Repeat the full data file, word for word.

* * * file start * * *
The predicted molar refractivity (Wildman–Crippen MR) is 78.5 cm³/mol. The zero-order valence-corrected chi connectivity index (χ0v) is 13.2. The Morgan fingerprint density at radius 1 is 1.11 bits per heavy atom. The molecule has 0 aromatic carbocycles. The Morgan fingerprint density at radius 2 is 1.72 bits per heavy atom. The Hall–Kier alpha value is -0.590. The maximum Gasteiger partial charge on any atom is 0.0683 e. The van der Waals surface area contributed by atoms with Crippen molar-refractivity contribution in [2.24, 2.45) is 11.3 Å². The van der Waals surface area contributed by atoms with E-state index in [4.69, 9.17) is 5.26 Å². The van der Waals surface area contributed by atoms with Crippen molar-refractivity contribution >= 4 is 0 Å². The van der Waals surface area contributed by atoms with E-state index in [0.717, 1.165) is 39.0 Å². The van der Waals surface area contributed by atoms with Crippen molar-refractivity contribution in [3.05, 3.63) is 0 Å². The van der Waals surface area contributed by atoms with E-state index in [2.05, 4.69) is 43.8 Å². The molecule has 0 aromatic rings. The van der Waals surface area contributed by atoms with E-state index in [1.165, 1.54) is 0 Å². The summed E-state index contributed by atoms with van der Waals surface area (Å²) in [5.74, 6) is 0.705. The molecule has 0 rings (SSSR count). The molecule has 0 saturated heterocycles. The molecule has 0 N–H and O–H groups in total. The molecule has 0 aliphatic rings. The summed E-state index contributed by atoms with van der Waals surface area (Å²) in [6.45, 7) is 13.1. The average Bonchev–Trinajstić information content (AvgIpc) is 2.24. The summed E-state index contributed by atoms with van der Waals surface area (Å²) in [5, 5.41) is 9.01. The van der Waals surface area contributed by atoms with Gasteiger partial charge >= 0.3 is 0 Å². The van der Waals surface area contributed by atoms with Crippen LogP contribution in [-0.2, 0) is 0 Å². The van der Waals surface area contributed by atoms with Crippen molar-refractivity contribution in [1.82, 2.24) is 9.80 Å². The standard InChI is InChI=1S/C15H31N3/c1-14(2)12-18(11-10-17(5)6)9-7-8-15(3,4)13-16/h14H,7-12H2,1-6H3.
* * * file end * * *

The predicted molar refractivity (Wildman–Crippen MR) is 78.5 cm³/mol. The zero-order valence-corrected chi connectivity index (χ0v) is 13.2. The Morgan fingerprint density at radius 1 is 1.11 bits per heavy atom. The molecule has 0 aromatic carbocycles. The Morgan fingerprint density at radius 2 is 1.72 bits per heavy atom. The Hall–Kier alpha value is -0.590. The maximum Gasteiger partial charge on any atom is 0.0683 e. The van der Waals surface area contributed by atoms with Crippen molar-refractivity contribution in [2.24, 2.45) is 11.3 Å². The van der Waals surface area contributed by atoms with E-state index in [4.69, 9.17) is 5.26 Å². The van der Waals surface area contributed by atoms with Crippen molar-refractivity contribution >= 4 is 0 Å². The van der Waals surface area contributed by atoms with E-state index in [0.717, 1.165) is 39.0 Å². The van der Waals surface area contributed by atoms with Crippen molar-refractivity contribution in [3.05, 3.63) is 0 Å². The van der Waals surface area contributed by atoms with E-state index in [2.05, 4.69) is 43.8 Å². The molecule has 0 aromatic rings. The van der Waals surface area contributed by atoms with E-state index in [1.165, 1.54) is 0 Å². The summed E-state index contributed by atoms with van der Waals surface area (Å²) in [5.74, 6) is 0.705. The molecule has 0 rings (SSSR count). The molecule has 0 saturated heterocycles. The molecule has 0 N–H and O–H groups in total. The molecule has 0 aliphatic rings. The summed E-state index contributed by atoms with van der Waals surface area (Å²) in [6.45, 7) is 13.1. The average Bonchev–Trinajstić information content (AvgIpc) is 2.24. The summed E-state index contributed by atoms with van der Waals surface area (Å²) in [5, 5.41) is 9.01. The van der Waals surface area contributed by atoms with Gasteiger partial charge >= 0.3 is 0 Å². The van der Waals surface area contributed by atoms with Crippen LogP contribution in [-0.2, 0) is 0 Å². The van der Waals surface area contributed by atoms with Crippen molar-refractivity contribution in [1.82, 2.24) is 9.80 Å². The standard InChI is InChI=1S/C15H31N3/c1-14(2)12-18(11-10-17(5)6)9-7-8-15(3,4)13-16/h14H,7-12H2,1-6H3.